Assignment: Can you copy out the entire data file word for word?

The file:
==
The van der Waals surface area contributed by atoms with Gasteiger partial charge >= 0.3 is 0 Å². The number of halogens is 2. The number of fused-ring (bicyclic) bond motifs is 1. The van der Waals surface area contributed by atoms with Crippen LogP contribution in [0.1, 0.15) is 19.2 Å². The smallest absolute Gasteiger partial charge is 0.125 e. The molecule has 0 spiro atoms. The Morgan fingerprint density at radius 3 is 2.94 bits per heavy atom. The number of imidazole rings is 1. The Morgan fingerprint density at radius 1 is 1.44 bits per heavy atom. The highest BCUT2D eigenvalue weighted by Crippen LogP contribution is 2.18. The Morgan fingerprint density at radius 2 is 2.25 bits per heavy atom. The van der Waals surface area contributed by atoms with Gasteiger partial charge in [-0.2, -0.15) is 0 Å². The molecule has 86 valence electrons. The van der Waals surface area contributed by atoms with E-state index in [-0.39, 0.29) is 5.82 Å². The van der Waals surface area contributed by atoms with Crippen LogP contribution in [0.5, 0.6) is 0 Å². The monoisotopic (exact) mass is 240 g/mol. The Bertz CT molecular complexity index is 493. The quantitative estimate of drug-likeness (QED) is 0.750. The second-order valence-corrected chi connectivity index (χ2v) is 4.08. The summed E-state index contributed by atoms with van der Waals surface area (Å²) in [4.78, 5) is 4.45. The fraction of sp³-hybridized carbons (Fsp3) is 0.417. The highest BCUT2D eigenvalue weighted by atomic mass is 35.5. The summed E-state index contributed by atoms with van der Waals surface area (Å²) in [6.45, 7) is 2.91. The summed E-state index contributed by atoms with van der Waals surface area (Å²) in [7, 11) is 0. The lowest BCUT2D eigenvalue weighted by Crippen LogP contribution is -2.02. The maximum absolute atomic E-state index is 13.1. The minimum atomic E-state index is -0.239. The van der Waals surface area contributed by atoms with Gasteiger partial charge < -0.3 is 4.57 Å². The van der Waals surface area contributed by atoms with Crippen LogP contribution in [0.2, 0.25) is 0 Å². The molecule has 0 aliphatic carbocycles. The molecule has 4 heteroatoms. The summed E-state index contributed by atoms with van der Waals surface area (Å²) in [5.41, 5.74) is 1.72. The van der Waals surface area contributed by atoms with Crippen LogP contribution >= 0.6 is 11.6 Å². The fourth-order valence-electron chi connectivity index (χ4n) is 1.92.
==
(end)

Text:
The van der Waals surface area contributed by atoms with Gasteiger partial charge >= 0.3 is 0 Å². The number of halogens is 2. The number of fused-ring (bicyclic) bond motifs is 1. The van der Waals surface area contributed by atoms with Crippen LogP contribution in [0.1, 0.15) is 19.2 Å². The smallest absolute Gasteiger partial charge is 0.125 e. The molecule has 0 spiro atoms. The Morgan fingerprint density at radius 3 is 2.94 bits per heavy atom. The number of imidazole rings is 1. The Morgan fingerprint density at radius 1 is 1.44 bits per heavy atom. The highest BCUT2D eigenvalue weighted by Crippen LogP contribution is 2.18. The Morgan fingerprint density at radius 2 is 2.25 bits per heavy atom. The van der Waals surface area contributed by atoms with Gasteiger partial charge in [-0.2, -0.15) is 0 Å². The molecule has 86 valence electrons. The van der Waals surface area contributed by atoms with E-state index in [-0.39, 0.29) is 5.82 Å². The van der Waals surface area contributed by atoms with Crippen LogP contribution in [0.5, 0.6) is 0 Å². The monoisotopic (exact) mass is 240 g/mol. The Bertz CT molecular complexity index is 493. The quantitative estimate of drug-likeness (QED) is 0.750. The second-order valence-corrected chi connectivity index (χ2v) is 4.08. The summed E-state index contributed by atoms with van der Waals surface area (Å²) in [4.78, 5) is 4.45. The fraction of sp³-hybridized carbons (Fsp3) is 0.417. The highest BCUT2D eigenvalue weighted by atomic mass is 35.5. The summed E-state index contributed by atoms with van der Waals surface area (Å²) in [6.45, 7) is 2.91. The summed E-state index contributed by atoms with van der Waals surface area (Å²) in [7, 11) is 0. The lowest BCUT2D eigenvalue weighted by Crippen LogP contribution is -2.02. The maximum absolute atomic E-state index is 13.1. The minimum atomic E-state index is -0.239. The van der Waals surface area contributed by atoms with Gasteiger partial charge < -0.3 is 4.57 Å². The van der Waals surface area contributed by atoms with Crippen LogP contribution in [0.2, 0.25) is 0 Å². The molecule has 0 aliphatic carbocycles. The molecule has 4 heteroatoms. The summed E-state index contributed by atoms with van der Waals surface area (Å²) in [5.41, 5.74) is 1.72. The van der Waals surface area contributed by atoms with Crippen LogP contribution >= 0.6 is 11.6 Å². The fourth-order valence-electron chi connectivity index (χ4n) is 1.92.